This is not a pretty cnor even a humane calculus, but it is the logic of
    dissent against monstrous violaters of human civility. We need to make
    known the state's violence against our dissent, of course. But we need
    to retain our priority focus on globalization and capitalism, and on the
    vastly more widespread and deeper violence of these ubiquitous systems.
    We have to achieve growing popular support, growing morement commitment
    and insight, and to simultaneously saddle the state's preferred
    repressive options.

    Michael Albert
    Z Magazine / ZNet


    Here then are a number of sources of direct reports from Genoa...and
    there is more online on ZNet...at http://www.zmag.org

    The most complete reporting now coming from Italy seems to be that which
    is made available by the Italian and the international Indymedia Sites.
    Already, in the short history of emergence of these movement
    institutions, they have become critically important and powerfully
    influential vehicles of our efforts to speak truth to the powerless and
    simultaneously confront those with military and economic power with our
    even greater people's power.

    IndyItaly: http://italy.indymedia.org/

    IndyCentral: http://www.indymedia.org/

    There have additionally been numerous reports emerging from Genoa,
    including from people affiliated with ZNet sending us materials. What
    follows are three links to essays by ZNet folks from on the scene.then
    the full text of a collective statement emerging from Genoa on the 22nd.

    Starhawk's second report. http://www.zmag.org/day_two.htm

    Starhark's first report. http://www.zmag.org/genoa_7.htm

    Walden Bello's report in the Nation.


    State terrorism in Genoa
    International action appeal
    Genoa, early morning 22nd July 2001
    We write from the building of GSF and Indymedia in Genoa after
    witnessing the worst human rights violations in the short history of the
    young movement against capitalist globalisation. Two people were killed
    by the police on the 20th, one in Genoa and one at the border, and
    someone else might have been killed in the most outrageous display of
    fascist state brutality that all of us have seen in our lives, just a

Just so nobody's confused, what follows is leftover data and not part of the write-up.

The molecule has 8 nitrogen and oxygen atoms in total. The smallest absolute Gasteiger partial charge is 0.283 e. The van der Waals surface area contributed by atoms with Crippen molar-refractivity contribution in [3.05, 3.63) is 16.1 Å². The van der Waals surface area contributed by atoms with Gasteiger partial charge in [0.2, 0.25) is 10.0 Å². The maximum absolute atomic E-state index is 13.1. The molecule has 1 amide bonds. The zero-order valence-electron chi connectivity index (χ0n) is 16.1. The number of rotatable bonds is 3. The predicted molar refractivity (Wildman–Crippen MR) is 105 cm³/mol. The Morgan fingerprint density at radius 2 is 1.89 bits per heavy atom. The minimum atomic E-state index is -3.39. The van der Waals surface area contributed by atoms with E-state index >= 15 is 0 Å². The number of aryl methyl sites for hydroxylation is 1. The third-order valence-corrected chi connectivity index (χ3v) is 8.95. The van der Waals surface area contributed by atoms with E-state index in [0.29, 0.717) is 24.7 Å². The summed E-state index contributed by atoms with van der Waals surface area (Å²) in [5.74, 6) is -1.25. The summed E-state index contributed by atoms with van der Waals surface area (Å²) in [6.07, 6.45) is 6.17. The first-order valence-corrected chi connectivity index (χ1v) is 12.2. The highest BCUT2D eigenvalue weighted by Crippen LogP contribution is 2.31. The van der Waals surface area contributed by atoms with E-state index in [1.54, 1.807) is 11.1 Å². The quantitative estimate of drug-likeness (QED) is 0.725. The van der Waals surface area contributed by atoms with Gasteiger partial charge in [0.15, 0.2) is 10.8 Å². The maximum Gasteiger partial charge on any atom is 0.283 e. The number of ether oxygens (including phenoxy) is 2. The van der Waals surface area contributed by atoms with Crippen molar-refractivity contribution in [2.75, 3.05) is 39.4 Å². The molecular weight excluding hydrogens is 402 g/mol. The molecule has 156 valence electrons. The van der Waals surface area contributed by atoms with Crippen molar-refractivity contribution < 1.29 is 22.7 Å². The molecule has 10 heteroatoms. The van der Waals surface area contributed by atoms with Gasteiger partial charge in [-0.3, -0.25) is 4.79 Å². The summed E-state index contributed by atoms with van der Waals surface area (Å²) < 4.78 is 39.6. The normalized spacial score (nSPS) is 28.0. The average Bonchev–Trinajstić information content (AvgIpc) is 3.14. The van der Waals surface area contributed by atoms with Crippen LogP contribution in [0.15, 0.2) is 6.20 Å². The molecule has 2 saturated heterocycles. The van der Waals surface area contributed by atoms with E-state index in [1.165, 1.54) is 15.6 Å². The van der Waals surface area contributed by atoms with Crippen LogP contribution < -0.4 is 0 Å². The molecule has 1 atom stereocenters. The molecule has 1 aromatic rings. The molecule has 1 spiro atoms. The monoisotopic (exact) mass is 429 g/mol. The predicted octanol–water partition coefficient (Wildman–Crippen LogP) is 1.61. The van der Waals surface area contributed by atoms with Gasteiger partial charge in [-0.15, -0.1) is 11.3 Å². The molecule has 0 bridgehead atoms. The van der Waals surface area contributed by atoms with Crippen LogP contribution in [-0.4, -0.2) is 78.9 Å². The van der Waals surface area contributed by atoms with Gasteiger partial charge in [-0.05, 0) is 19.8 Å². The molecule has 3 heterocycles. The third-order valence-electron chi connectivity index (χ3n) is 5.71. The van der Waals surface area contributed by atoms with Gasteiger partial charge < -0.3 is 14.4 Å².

few hours ago in front of this building.
    This night the police broke into the school Diaz (across the road), one
    of the accommodation places of GSF were people were sleeping at that
    moment, and beat up everyone to the extent that most of the people could
    not walk out and had to be carried in stretchers out of the school. We
    don't know how many people were badly injured because we lost count of
    the amount of stretchers carried out of the school, but they brought
    about 30 ambulances for the injured people. The police also brought at
    least one body bag outside, maybe two, but we don't know yet whether
    there was a corpse inside either or both of them. Everybody was either
    arrested or taken to hospital. According to the testimony of one person
    who could escape before being arrested, people were lying on the floor
    saying 'no violence' when the police broke into the first floor where he
    was, and they battered people so badly that one of the officers had to
    intervene to stop the massacre. In one of the pictures taken by
    Indymedia (http://italy.indymedia.org) you can see a plank of wood with
    nails covered with blood lying next to a corner with big patches of
    blood on the walls.
    The police also broke violently into the GSF and Indymedia building at
    the same time, but here they only destroyed and stole materials. They
    did not attack anyone (although in part of the building it was difficult
    to breathe due to the tear gas). Italian parliamentarians were also
    struck by policemen while they were trying to enter the school Diaz
    while the police was beginning to remove the injured.
    On the 20th and the 21st the police terrorism in the streets was
    unprecedented in recent Western European history. On the 20th they
    murdered a young protestor from Genova, who was shot once in the
    forehead and once in the cheek, and drove backwards over his corpse. A
    young french woman was killed in the Ventemiglia border on the same day,
    while the police was preventing her and other people from entering the
    country. Police attacked and teargassed all the different groups that
    took part in the action. For instance, they threw tear gas from
    helicopters into the assembly point of the pacifist march, charged
    against the tutte bianche and the Network for Global Rights before they
    even started their actions, and injured a still unknown number of
    people. They deliberately mixed the different sorts of political